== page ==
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Promoting the dignity of the poor and vulnerable

By Leela Ramdeen, Chair, CCSJ & AMMR

“The measure of the greatness of a society is found in the way it treats those most in need, those who have nothing apart from their poverty!” — Pope Francis.

Today, as we observe World Day of the Poor, and begin Justice, Peace and Community Week, let’s reflect on the role that each of us is playing in building God’s Kingdom on earth.

Jesus calls us, as He did His disciples, to be salt of the earth and light of the world. Pope Francis reminds us that salt must add flavour and light must illuminate the other (Mt 5:3–6).

The preferential option for the poor and vulnerable is a key social justice principle. The Holy Father urges us to hear the cry of the poor, who he says: “are a true presence of Jesus in our midst.” “As you did it to one of the least of these my brethren, you did it to me” (Mt 25:40). He reminds us of the need to stand in solidarity with the poor. Remember the words of St Paul: “If one member suffers, all suffer together.”

And we must also hear the cry of the earth, as it is the poor who most feel the brunt of climate change and environmental degradation.

In his encyclical, Laudato Si’ (LS), Pope Francis says everything is connected: “Particular appreciation is owed to those who tirelessly seek to resolve the tragic effects of environmental degradation on the lives of the world’s poorest” (LS,13).

“Our world has a grave social debt towards the poor who lack access to drinking water, because they are denied the right to a life consistent with their inalienable dignity… We need to strengthen the conviction that we are one single human family. There are no frontiers or barriers, political or social, behind which we can hide, still less is there room for the globalisation of indifference” (LS 30, 52).

In 2014, Pope Francis tweeted: “None of us can think we are exempt from concern for the poor and for social justice.” In his article, ‘What does Laudato Si’ really say about the poor?’, John Freund says Laudato Si’ contains 61 instances where Pope Francis references people who are “poor”, and “many instances… where it is clear he is referring to those who are marginalised and suffering.”

As we practice the corporal and spiritual works of mercy, let’s also address unjust structures e.g., policies and practices that may adversely affect the poor and vulnerable from achieving their potential.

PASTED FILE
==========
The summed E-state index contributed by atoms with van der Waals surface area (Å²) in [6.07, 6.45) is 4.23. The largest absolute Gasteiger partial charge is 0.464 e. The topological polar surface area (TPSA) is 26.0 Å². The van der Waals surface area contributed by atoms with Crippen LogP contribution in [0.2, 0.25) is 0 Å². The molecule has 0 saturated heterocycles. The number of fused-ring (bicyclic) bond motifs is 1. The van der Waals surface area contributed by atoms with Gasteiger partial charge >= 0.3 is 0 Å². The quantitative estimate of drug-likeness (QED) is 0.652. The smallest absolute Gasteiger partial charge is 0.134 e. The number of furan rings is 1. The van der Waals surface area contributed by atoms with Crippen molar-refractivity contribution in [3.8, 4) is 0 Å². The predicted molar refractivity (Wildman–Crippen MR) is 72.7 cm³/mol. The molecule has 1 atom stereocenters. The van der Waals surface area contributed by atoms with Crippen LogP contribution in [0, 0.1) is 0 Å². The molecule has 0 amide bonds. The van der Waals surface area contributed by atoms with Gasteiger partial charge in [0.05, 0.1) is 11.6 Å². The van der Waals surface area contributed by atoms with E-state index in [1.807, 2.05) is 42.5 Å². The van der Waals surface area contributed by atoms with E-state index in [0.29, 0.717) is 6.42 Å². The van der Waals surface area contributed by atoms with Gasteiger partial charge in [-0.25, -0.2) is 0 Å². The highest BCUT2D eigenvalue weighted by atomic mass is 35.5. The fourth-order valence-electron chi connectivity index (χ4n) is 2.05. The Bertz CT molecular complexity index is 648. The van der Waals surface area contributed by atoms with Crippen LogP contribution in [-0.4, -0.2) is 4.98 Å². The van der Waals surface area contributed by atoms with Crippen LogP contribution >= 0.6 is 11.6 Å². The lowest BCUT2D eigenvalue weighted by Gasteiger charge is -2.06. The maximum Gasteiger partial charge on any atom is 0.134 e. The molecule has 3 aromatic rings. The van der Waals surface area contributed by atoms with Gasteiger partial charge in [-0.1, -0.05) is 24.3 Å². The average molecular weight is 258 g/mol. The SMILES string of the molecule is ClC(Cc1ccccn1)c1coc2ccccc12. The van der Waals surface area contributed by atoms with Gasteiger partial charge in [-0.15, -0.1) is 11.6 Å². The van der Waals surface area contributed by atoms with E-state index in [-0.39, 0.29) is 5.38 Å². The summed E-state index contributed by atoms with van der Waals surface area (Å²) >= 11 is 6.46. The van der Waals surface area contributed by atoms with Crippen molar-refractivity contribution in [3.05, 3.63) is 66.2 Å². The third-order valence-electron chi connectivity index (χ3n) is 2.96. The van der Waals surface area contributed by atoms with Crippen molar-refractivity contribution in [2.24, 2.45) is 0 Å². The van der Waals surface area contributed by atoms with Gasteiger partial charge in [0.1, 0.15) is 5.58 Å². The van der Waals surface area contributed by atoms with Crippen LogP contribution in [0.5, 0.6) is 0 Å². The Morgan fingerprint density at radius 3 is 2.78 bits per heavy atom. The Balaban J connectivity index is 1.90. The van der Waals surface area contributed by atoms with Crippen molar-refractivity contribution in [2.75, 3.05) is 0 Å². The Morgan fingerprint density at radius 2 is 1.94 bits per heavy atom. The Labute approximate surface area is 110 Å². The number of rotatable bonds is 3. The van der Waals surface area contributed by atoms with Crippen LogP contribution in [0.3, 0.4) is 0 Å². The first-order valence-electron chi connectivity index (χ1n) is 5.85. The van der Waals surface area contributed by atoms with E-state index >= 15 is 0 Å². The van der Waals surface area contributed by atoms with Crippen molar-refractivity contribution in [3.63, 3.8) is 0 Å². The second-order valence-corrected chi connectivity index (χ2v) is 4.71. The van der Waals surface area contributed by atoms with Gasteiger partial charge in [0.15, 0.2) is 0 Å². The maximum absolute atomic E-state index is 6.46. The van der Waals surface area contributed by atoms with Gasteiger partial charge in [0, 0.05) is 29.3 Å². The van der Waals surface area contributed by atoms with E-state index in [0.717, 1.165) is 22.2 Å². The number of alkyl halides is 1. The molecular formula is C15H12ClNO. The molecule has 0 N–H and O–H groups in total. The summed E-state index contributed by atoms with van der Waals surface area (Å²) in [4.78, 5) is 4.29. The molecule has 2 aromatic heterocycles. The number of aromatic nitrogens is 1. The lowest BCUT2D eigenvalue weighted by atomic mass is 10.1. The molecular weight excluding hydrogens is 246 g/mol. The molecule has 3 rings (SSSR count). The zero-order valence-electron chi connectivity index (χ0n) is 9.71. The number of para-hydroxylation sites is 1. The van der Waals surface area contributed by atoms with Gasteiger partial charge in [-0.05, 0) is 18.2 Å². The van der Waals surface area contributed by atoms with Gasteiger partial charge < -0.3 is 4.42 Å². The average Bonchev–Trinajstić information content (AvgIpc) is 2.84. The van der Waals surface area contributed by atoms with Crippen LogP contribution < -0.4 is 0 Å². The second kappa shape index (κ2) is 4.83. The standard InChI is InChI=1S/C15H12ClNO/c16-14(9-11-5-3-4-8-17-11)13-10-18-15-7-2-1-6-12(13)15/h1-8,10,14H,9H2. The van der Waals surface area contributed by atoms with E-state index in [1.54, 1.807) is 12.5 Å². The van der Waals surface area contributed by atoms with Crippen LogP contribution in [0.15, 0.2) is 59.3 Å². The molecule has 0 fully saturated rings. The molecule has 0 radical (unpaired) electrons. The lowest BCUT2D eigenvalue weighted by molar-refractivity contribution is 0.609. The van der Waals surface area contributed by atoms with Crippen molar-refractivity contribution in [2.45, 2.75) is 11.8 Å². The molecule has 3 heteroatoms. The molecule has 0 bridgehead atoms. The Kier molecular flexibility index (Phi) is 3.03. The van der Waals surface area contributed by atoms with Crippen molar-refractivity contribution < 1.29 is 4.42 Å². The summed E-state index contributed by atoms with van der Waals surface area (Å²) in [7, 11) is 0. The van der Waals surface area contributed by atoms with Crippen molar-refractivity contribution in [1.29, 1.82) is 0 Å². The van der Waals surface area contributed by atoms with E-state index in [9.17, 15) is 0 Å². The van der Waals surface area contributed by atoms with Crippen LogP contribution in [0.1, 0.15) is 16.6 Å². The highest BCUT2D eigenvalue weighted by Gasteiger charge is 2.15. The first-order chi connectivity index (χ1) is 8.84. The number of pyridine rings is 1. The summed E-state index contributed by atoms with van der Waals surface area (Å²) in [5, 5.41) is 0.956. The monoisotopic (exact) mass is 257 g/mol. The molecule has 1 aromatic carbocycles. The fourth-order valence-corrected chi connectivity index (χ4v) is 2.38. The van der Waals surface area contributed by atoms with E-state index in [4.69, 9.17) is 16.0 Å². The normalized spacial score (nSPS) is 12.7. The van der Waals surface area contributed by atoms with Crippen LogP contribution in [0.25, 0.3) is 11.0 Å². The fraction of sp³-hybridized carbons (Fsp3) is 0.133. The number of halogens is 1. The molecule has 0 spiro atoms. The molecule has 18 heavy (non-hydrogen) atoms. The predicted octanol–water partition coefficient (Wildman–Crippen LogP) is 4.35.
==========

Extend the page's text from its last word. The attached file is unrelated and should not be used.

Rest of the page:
“Injustice”, says Pope Francis, “is the perverse root of poverty. The cry of the poor daily becomes stronger but heard less…” He says: “No-one can remain insensitive to the inequalities that persist in the world!”

Let’s put on the mind of Jesus (Phil 2:5) and see Him in the faces of the poor and vulnerable. According to UNICEF, around 22,000 children die each day due to poverty.

Hunger, lack of sanitation and access to clean water and lack of resources for proper health care are the main reasons. Over one billion people in our world live in poverty. Here in T&T we appear to be working on 2005 statistics which state that 16.7 per cent of our people live below the poverty line.

I urge you to join one of the many Catholic or other organisations in our country/parish that work tirelessly to meet the varied needs of the poor.

And remember that many migrants and refugees are in dire need also. We cannot say we love God and yet fail to see His face in those of our neighbour.

Today, as we examine our consciences, let’s read Chapter 2, Laudato Si’ – Pope Francis’ mediation on The Good Samaritan; his 2017 Lenten message on the rich man and Lazarus; Para 21 – Populorum Progressio, St Pope Paul VI – let’s move people from less human conditions to truly human conditions.

Our Catechism (1931) reminds us that: “Respect for the human person proceeds by way of respect for the principle that everyone should look upon his/her neighbour (without any exception) as ‘another self’, above all bearing in mind his/her life and the means necessary for living it with dignity”.

The first step in seeking to eradicate poverty is to recognise the inherent, inalienable, inviolable dignity of each human person made in God’s image and likeness.

Remember, “At the evening of life, we shall be judged on our love” (CCC 1022; by St John of the Cross) and see Matthew 25:31–40.


“It is a firm and persevering determination to commit oneself to the common good; that is to say, to the good of all …because we are all really responsible for all.”

–St Pope John II, Social Concern 1987

CCSJ Social Justice Education Committee

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